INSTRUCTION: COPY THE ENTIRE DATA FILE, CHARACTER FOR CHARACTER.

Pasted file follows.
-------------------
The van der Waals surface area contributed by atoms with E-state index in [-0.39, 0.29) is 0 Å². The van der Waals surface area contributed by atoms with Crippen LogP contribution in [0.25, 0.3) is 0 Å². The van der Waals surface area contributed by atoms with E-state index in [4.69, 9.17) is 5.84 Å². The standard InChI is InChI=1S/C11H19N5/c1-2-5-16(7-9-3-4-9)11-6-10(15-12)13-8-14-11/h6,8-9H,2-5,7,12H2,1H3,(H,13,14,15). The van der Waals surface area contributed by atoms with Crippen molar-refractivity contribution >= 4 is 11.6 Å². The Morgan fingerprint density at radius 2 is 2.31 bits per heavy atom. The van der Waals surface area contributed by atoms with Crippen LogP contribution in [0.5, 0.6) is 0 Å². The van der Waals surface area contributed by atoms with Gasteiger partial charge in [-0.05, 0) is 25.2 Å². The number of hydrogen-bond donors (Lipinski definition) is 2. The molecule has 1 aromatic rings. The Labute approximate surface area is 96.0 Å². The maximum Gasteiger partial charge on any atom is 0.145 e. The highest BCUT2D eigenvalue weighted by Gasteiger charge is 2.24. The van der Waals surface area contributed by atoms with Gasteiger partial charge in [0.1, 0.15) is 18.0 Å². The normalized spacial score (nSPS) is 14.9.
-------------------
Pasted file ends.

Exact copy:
The van der Waals surface area contributed by atoms with E-state index in [-0.39, 0.29) is 0 Å². The van der Waals surface area contributed by atoms with Crippen LogP contribution in [0.25, 0.3) is 0 Å². The van der Waals surface area contributed by atoms with E-state index in [4.69, 9.17) is 5.84 Å². The standard InChI is InChI=1S/C11H19N5/c1-2-5-16(7-9-3-4-9)11-6-10(15-12)13-8-14-11/h6,8-9H,2-5,7,12H2,1H3,(H,13,14,15). The van der Waals surface area contributed by atoms with Crippen molar-refractivity contribution >= 4 is 11.6 Å². The Morgan fingerprint density at radius 2 is 2.31 bits per heavy atom. The van der Waals surface area contributed by atoms with Crippen LogP contribution in [0.5, 0.6) is 0 Å². The van der Waals surface area contributed by atoms with Gasteiger partial charge in [-0.05, 0) is 25.2 Å². The number of hydrogen-bond donors (Lipinski definition) is 2. The molecule has 1 aromatic rings. The Labute approximate surface area is 96.0 Å². The maximum Gasteiger partial charge on any atom is 0.145 e. The highest BCUT2D eigenvalue weighted by Gasteiger charge is 2.24. The van der Waals surface area contributed by atoms with Gasteiger partial charge in [0.1, 0.15) is 18.0 Å². The normalized spacial score (nSPS) is 14.9.